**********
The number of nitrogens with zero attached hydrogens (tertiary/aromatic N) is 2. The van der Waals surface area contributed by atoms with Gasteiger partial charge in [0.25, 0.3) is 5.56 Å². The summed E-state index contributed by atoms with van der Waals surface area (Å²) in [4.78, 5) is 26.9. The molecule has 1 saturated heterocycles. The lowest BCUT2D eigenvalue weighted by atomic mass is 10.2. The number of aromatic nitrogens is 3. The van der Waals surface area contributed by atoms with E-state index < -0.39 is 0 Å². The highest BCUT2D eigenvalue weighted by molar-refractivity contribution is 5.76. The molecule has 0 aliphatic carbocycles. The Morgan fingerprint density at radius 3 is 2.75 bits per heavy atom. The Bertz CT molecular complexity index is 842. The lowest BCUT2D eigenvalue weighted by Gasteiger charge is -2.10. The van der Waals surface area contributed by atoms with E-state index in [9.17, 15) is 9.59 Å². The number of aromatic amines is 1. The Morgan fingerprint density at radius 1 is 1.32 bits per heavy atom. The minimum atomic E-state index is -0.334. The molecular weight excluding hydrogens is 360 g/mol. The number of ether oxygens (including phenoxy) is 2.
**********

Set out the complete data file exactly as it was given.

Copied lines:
The number of nitrogens with zero attached hydrogens (tertiary/aromatic N) is 2. The van der Waals surface area contributed by atoms with Gasteiger partial charge in [0.25, 0.3) is 5.56 Å². The summed E-state index contributed by atoms with van der Waals surface area (Å²) in [4.78, 5) is 26.9. The molecule has 1 saturated heterocycles. The lowest BCUT2D eigenvalue weighted by atomic mass is 10.2. The number of aromatic nitrogens is 3. The van der Waals surface area contributed by atoms with E-state index < -0.39 is 0 Å². The highest BCUT2D eigenvalue weighted by molar-refractivity contribution is 5.76. The molecule has 0 aliphatic carbocycles. The Morgan fingerprint density at radius 3 is 2.75 bits per heavy atom. The Bertz CT molecular complexity index is 842. The lowest BCUT2D eigenvalue weighted by Gasteiger charge is -2.10. The van der Waals surface area contributed by atoms with E-state index in [9.17, 15) is 9.59 Å². The number of aromatic amines is 1. The Morgan fingerprint density at radius 1 is 1.32 bits per heavy atom. The minimum atomic E-state index is -0.334. The molecular weight excluding hydrogens is 360 g/mol. The number of ether oxygens (including phenoxy) is 2.